Blue Balliett (pronounced bal ee et) first burst on the children's book market with her very successful mystery novel Chasing Vermeer. That was followed by two sequels. In some ways this new book is very much like the other series. In all of them children come across a mystery related to a famous historical artifact that is in peril. Through research and spunk the children solve the mystery and save the artifact. I think this book, The Danger Box, is her best yet. It is not part of the earlier series and has a whole new cast of characters. The main character in this book is fascinating, and really likeable. Zoomy is a 12 year old boy with some kind of mental handicap, maybe Aspergers, and a vision problem. Abandoned by his mother at birth, he lives with his grandparents in a small town. This boy has a challenge living in a world where sudden changed upset him, and he can only see things that are very close to his face. With the help of loving grandparents, who teach him coping skills and build a safe haven around him, he is able to be high functioning. Of course, that is what I, as an adult, see in the book. Younger readers will watch while he, and his new friend, Lorrol, unravel the mystery surrounded an old notebook, and save it from disappearing into the hands of a thief. If you are the kind of parent or teacher who wants their child to learn something from what they read, this is a great choice. It is tough to write a book that is both educational and really and truly entertaining, but Balliett pulls it off here. (306 p)

Wednesday, August 10, 2011

The Dreamer by Pam Muñoz Ryan

Pam Muñoz Ryan is an amazing crafter of words. She is a word artist, and it is probably nowhere more apparent than in this book. Why do the best writers always write sad books? This is a historical/biographical fiction based on the life of a famous Chilean poet, Pablo Neruda. Neruda was an assumed name. As a child he was called Neftali Reyes. In the book Neftali is a very shy sensitive boy. He lives with a loving stepmother, but a harsh, overbearing father. The relationship between father and son is achingly painful and all too realistic. Ryan manages to make it clear that the father really does love his son, and wants the best for him, but what he thinks is the best is to toughen the boy so he will survive in the adult world. In reality he crushes the boy's spirit, so Neftali cannot even talk to his father without stuttering. The Father heaps on him verbal abuse and makes him do things that are physically and emotionally battering. The boy is terrified of his father, but still wants to win his approval. Ryan's portrayal captures the complicated mix of emotions so that it rends your heart strings. Since Neftali grows up to be a famous poet, Ryan infuses the narrative with poetry--some of her own and some of Neruda's. It would take a very sensitive child to enjoy this book, but I think many adults would appreciate the honesty and artistry of the writing. (376 p)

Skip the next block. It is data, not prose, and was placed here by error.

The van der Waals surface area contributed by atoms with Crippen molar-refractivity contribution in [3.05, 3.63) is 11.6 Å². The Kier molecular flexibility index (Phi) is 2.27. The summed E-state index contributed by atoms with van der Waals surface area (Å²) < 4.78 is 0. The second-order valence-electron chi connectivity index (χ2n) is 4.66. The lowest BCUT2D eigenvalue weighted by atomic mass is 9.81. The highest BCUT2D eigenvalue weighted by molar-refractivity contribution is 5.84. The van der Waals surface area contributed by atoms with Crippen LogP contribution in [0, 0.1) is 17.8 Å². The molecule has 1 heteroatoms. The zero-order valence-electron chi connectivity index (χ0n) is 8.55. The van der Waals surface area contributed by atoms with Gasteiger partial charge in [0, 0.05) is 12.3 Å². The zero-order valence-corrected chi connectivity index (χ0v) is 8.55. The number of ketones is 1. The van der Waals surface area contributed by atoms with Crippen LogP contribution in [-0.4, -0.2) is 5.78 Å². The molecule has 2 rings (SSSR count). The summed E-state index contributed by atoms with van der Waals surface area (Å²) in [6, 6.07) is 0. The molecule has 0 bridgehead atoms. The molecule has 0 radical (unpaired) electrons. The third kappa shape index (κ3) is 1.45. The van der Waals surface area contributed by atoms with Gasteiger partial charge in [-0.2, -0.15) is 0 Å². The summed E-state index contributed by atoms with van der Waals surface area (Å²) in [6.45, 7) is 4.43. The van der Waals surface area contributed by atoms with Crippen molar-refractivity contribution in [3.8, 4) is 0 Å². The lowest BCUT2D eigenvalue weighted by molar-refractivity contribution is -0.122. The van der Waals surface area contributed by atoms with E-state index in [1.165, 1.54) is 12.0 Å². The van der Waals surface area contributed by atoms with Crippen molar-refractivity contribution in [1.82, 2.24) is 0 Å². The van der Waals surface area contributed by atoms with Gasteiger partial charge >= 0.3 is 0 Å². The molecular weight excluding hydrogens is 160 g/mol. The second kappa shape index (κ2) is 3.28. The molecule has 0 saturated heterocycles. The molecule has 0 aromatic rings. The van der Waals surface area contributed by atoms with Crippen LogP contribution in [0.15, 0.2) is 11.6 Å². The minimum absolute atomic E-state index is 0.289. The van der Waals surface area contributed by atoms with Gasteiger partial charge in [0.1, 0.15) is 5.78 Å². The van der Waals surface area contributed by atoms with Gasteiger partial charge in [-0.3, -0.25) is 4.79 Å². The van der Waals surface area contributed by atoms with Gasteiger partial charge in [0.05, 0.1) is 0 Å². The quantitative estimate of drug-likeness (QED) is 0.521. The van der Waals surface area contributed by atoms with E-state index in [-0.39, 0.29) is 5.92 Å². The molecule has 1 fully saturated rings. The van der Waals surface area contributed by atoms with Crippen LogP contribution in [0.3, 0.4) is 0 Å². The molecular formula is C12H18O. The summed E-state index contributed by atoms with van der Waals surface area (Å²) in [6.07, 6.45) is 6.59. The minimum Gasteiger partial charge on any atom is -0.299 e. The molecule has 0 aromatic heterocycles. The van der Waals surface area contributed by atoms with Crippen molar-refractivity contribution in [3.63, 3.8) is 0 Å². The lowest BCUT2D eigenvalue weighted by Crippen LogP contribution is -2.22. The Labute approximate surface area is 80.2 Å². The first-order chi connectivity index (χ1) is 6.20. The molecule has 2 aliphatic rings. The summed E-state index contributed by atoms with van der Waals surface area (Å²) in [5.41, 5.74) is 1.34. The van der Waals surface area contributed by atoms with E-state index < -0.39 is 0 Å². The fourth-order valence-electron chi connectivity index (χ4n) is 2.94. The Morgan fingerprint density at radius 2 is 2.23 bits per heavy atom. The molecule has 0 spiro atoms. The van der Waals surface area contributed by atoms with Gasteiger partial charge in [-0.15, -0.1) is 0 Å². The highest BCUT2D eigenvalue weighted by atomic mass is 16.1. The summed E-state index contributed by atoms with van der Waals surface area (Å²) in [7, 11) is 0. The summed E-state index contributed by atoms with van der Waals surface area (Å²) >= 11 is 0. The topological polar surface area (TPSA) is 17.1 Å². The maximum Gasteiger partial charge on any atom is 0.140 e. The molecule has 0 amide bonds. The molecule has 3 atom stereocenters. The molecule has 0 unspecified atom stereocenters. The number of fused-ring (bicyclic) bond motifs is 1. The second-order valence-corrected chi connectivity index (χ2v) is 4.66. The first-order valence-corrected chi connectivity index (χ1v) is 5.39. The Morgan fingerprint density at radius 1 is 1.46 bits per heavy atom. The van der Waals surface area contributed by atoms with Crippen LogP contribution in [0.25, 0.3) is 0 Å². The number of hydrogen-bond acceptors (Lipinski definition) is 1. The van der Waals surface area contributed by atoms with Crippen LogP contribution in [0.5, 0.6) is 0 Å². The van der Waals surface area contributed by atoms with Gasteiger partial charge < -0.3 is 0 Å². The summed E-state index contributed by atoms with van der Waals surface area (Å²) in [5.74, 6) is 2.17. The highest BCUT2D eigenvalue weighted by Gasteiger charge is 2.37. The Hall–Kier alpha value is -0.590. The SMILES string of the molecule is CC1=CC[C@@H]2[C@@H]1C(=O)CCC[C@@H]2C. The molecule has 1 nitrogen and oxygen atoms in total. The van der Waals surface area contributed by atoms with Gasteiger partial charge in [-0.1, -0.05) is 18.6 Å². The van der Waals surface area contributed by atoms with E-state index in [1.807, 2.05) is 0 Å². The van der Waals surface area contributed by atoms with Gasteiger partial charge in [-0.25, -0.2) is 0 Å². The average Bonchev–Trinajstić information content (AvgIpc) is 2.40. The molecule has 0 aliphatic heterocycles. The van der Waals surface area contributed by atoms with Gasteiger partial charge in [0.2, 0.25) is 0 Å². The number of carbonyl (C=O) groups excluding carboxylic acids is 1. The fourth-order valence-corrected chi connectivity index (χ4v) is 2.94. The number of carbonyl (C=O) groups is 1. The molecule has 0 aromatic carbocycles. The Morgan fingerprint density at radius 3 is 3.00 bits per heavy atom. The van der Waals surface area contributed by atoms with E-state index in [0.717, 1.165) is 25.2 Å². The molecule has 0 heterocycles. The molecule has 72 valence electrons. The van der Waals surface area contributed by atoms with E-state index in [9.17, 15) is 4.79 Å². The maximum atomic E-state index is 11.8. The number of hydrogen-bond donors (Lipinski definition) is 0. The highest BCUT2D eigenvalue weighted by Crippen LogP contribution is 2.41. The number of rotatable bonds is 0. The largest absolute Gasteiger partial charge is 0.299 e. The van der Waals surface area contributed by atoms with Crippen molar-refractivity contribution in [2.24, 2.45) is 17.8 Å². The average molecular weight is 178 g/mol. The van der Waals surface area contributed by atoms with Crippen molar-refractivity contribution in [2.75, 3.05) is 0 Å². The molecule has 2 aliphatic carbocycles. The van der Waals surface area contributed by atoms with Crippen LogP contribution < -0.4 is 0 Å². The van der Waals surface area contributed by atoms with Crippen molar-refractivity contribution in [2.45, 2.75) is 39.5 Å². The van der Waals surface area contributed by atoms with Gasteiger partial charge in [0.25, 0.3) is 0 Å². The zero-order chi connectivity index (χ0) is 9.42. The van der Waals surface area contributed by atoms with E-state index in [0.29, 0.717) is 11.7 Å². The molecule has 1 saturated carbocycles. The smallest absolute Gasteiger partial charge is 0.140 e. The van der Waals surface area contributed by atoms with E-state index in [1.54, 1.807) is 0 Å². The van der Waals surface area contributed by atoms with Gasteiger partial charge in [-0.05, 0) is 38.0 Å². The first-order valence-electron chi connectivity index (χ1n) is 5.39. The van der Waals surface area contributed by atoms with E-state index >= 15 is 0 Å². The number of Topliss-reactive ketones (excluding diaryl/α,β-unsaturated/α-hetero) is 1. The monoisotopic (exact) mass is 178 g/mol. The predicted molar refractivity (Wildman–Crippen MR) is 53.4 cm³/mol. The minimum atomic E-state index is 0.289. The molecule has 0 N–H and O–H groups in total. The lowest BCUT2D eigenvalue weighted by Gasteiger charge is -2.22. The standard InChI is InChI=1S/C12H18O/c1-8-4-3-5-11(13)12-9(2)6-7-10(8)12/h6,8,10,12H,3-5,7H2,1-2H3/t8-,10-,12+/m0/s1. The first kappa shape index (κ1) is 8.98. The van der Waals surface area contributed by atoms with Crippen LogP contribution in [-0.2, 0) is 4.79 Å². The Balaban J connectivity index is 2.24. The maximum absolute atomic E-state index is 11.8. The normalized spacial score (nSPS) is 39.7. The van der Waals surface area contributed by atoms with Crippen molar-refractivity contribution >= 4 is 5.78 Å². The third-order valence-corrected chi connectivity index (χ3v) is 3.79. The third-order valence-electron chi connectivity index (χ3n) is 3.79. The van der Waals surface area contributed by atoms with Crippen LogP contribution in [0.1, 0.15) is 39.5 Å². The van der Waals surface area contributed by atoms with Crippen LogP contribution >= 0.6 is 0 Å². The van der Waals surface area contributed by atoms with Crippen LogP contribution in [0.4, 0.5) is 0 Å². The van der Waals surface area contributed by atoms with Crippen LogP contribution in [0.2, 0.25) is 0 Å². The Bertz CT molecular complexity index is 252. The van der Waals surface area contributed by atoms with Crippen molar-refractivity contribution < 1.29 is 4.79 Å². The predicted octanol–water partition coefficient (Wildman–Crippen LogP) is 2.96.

Thursday, August 4, 2011

Buttermilk Hill by Ruth White

It is sad that there are so many books about kids dealing with divorce. About 40% of all marriages in the US have ended in divorce, so I guess it really is a situation that a lot of kids deal with. In this book, set in the 1970's, Piper thinks her life is just about ideal. She lives in a small town wither her father and mother, and near her grandparents and her best friend, who is also her aunt. Then one day her father leaves and Piper's family slowly falls apart. I like the way the character deals with the divorce. She doesn't whack out or do anything mean or stupid. She is hurt by each of her parents, but she deals with her hurt by calling on friends and extended family for support. The book follows Piper for a number of years, and shows that things really do get easier to deal with over time. I think this is a good book to share with a child who is dealing with a divorce situation, either their own, or a friend's situation. (167 p.)